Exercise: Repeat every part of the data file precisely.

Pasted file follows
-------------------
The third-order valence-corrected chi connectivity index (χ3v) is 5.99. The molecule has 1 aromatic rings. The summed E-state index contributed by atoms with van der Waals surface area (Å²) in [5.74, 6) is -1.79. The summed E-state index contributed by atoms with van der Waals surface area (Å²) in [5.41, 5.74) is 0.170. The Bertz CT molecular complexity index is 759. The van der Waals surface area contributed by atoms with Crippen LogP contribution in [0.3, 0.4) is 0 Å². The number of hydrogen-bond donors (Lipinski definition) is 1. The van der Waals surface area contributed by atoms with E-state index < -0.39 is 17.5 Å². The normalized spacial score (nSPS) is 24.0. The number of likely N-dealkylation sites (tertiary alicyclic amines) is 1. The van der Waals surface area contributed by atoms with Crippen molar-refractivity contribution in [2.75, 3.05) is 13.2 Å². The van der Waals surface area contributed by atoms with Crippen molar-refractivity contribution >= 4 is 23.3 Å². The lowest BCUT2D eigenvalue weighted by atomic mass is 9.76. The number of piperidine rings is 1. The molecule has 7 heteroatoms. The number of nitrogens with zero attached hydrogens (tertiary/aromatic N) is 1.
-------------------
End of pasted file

The third-order valence-corrected chi connectivity index (χ3v) is 5.99. The molecule has 1 aromatic rings. The summed E-state index contributed by atoms with van der Waals surface area (Å²) in [5.74, 6) is -1.79. The summed E-state index contributed by atoms with van der Waals surface area (Å²) in [5.41, 5.74) is 0.170. The Bertz CT molecular complexity index is 759. The van der Waals surface area contributed by atoms with Crippen LogP contribution in [0.3, 0.4) is 0 Å². The number of hydrogen-bond donors (Lipinski definition) is 1. The van der Waals surface area contributed by atoms with E-state index < -0.39 is 17.5 Å². The normalized spacial score (nSPS) is 24.0. The number of likely N-dealkylation sites (tertiary alicyclic amines) is 1. The van der Waals surface area contributed by atoms with Crippen molar-refractivity contribution in [2.75, 3.05) is 13.2 Å². The van der Waals surface area contributed by atoms with Crippen molar-refractivity contribution >= 4 is 23.3 Å². The lowest BCUT2D eigenvalue weighted by atomic mass is 9.76. The number of piperidine rings is 1. The molecule has 7 heteroatoms. The number of nitrogens with zero attached hydrogens (tertiary/aromatic N) is 1.